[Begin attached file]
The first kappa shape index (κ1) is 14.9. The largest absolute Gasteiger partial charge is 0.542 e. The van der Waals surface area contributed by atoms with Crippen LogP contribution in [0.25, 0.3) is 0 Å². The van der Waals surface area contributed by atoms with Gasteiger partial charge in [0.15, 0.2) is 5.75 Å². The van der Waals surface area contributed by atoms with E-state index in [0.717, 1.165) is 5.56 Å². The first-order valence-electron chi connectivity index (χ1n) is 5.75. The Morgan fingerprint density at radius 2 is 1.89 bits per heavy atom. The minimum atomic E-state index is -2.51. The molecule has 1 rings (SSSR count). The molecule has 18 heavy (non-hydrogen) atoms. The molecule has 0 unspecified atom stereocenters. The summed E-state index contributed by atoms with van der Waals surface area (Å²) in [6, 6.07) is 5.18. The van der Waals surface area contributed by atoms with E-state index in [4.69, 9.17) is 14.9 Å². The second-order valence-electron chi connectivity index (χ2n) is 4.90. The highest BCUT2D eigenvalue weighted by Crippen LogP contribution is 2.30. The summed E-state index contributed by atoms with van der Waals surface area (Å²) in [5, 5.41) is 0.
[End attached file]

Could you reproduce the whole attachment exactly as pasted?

The first kappa shape index (κ1) is 14.9. The largest absolute Gasteiger partial charge is 0.542 e. The van der Waals surface area contributed by atoms with Crippen LogP contribution in [0.25, 0.3) is 0 Å². The van der Waals surface area contributed by atoms with Gasteiger partial charge in [0.15, 0.2) is 5.75 Å². The van der Waals surface area contributed by atoms with E-state index in [0.717, 1.165) is 5.56 Å². The first-order valence-electron chi connectivity index (χ1n) is 5.75. The Morgan fingerprint density at radius 2 is 1.89 bits per heavy atom. The minimum atomic E-state index is -2.51. The molecule has 1 rings (SSSR count). The molecule has 18 heavy (non-hydrogen) atoms. The molecule has 0 unspecified atom stereocenters. The summed E-state index contributed by atoms with van der Waals surface area (Å²) in [6, 6.07) is 5.18. The van der Waals surface area contributed by atoms with E-state index in [4.69, 9.17) is 14.9 Å². The second-order valence-electron chi connectivity index (χ2n) is 4.90. The highest BCUT2D eigenvalue weighted by Crippen LogP contribution is 2.30. The summed E-state index contributed by atoms with van der Waals surface area (Å²) in [5, 5.41) is 0.